- The Washington Times - Monday, August 13, 2007

Danae Truhart finds that when she journals in her English class at Howard University, she comes up with something she did not expect.

“Most of the time when I start writing, it ends up as something else,” says the 21-year-old rising junior. “It takes on a mind of its own.”

Kitty Ellison, director of the freshman English program at Howard University in Northwest, starts off her class with a discussion on current events, then asks her students to journal their reflections for 10 to 15 minutes.

“It’s practice for writing, because you can make mistakes in a journal,” Ms. Ellison says.

Amanda Alleyne, a rising sophomore in Ms. Ellison’s summer-term course, finds that when she journals on her own time, she writes about things she did not realize bothered her or were in her thoughts.

“I started journaling because I find that just putting it down on paper is therapeutic,” says the 19-year-old.

Journaling is more than keeping a diary, traditionally associated with young girls hiding their thoughts, secured by lock and key, under the mattress. It takes on a variety of forms, such as recording daily events, expressing or clarifying thoughts and ideas, working out personal problems, reflecting on current events and other topics, and freewriting.

Writing in a notebook or store-bought journal is a tool for self-discovery and recording a personal history, while online journaling has added a new dimension to the practice, says Bruce Ableson, founder of Open Diary(www.opendiary.com), an online journaling community. The site has been in operation since 1998, with 5 million diaries posted since its founding and more than 517,000 current members.

Online journalers often write for an audience, hoping to get a reaction from readers who can leave a note or comment at the bottom of their entries, Mr. Ableson says.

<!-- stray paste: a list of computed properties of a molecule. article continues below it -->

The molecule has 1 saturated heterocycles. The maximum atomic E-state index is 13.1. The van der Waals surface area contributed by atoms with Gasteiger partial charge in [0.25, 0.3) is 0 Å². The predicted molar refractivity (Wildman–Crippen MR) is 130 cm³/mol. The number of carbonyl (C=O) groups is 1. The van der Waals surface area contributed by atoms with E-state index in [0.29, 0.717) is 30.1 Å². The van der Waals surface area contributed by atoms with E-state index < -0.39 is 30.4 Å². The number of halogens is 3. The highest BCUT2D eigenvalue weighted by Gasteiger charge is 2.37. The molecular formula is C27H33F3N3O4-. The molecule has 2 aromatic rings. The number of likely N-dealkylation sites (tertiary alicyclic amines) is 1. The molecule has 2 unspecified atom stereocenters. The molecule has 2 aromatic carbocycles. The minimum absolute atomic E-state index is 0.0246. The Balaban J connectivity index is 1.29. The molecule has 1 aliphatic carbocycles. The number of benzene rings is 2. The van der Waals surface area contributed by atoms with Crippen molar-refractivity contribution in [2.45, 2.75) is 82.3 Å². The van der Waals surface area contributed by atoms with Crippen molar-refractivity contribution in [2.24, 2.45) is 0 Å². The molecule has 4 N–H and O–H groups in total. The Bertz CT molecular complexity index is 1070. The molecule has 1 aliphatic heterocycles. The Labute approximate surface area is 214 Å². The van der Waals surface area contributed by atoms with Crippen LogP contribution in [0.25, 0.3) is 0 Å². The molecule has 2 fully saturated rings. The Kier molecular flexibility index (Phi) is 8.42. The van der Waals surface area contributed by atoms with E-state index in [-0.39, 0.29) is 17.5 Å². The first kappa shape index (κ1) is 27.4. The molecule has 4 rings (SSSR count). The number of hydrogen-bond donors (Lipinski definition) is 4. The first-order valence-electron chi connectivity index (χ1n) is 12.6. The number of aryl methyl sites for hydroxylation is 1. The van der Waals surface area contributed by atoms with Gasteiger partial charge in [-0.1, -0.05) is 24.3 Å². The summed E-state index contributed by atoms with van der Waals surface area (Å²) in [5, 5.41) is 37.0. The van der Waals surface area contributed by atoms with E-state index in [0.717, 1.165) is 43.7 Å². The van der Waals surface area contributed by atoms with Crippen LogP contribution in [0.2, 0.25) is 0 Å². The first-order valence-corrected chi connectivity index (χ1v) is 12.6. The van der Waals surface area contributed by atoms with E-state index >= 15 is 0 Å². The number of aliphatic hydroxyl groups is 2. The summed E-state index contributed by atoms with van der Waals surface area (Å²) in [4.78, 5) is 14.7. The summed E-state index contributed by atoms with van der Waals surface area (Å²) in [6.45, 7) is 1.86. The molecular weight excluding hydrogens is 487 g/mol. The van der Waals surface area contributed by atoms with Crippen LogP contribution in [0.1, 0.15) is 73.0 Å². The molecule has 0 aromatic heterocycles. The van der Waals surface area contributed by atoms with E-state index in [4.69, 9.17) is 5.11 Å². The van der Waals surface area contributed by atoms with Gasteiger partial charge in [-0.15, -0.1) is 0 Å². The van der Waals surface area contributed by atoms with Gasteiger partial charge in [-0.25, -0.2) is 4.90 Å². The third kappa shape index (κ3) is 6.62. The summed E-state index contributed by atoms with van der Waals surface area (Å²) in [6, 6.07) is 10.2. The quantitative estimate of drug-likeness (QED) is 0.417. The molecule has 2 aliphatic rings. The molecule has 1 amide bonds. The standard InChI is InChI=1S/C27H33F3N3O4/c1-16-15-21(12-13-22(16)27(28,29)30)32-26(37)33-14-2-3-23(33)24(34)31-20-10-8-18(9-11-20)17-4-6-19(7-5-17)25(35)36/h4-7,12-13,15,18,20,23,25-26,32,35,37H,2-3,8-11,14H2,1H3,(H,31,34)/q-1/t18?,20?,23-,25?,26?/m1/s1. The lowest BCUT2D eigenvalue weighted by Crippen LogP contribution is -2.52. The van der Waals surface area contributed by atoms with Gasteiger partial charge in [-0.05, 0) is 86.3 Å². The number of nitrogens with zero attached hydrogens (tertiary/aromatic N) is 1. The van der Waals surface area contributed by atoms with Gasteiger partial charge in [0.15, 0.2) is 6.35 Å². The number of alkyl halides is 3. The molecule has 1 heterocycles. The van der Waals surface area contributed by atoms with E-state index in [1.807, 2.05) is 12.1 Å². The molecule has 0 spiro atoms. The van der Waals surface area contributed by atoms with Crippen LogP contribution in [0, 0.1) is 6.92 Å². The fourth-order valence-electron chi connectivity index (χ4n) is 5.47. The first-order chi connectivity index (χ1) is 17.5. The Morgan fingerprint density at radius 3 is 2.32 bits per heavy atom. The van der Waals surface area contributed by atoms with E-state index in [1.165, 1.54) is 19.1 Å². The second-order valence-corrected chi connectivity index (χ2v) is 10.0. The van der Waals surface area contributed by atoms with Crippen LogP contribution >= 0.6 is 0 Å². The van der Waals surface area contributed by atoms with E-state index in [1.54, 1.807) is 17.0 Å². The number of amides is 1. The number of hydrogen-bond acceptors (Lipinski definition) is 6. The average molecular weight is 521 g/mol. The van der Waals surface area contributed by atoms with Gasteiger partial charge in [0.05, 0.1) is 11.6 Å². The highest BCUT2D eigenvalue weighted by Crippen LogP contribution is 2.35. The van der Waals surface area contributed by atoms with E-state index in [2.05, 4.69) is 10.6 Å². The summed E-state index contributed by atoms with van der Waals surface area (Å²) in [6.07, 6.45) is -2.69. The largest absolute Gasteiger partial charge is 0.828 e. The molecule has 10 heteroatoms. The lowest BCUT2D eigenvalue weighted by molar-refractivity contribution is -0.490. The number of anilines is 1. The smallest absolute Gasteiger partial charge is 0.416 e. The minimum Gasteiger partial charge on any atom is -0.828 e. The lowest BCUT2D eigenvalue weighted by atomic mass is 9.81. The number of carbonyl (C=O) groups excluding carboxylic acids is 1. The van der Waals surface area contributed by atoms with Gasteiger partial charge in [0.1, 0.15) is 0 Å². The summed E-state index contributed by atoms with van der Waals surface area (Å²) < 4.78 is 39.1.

“People can offer encouragement and support and help along the way if someone is having a problem,” he says.

Online journaling provides an opportunity to vent and share experiences and emotions with others, says Christian Nikolaisen, founder and owner of My Diary (www.My-Diary.org)..

“Most people want acceptance or validation of themselves, and with the Internet, they can develop and ‘evolve’ without the bias and judgment of the people they live around every day,” Mr. Nikolaisen said in an e-mail.

Journaling online began in the mid-1990s on individual Web sites, followed by group or community journaling in the late 1990s with the creation of sites such as Open Diary, LiveJournal, Diaryland and My Diary.

“You can still express yourself, but you also can get feedback and connect to other people,” says Krissy Teegerstrom, community manager for LiveJournal, a popular San Francisco-based online journaling community.

LiveJournal (www.livejournal.com) receives 200,000 posts per day and, since its founding in 2000, has opened 13 million accounts. Some of the accounts are for specific journaling communities focused around a particular interest, such as writing, music, science fiction and crafting. Some are private, or open to a limited number of people, such as family or friends.

“People communicate back and forth with friends online instead of instant messaging or over the phone,” Ms. Teegerstrom says.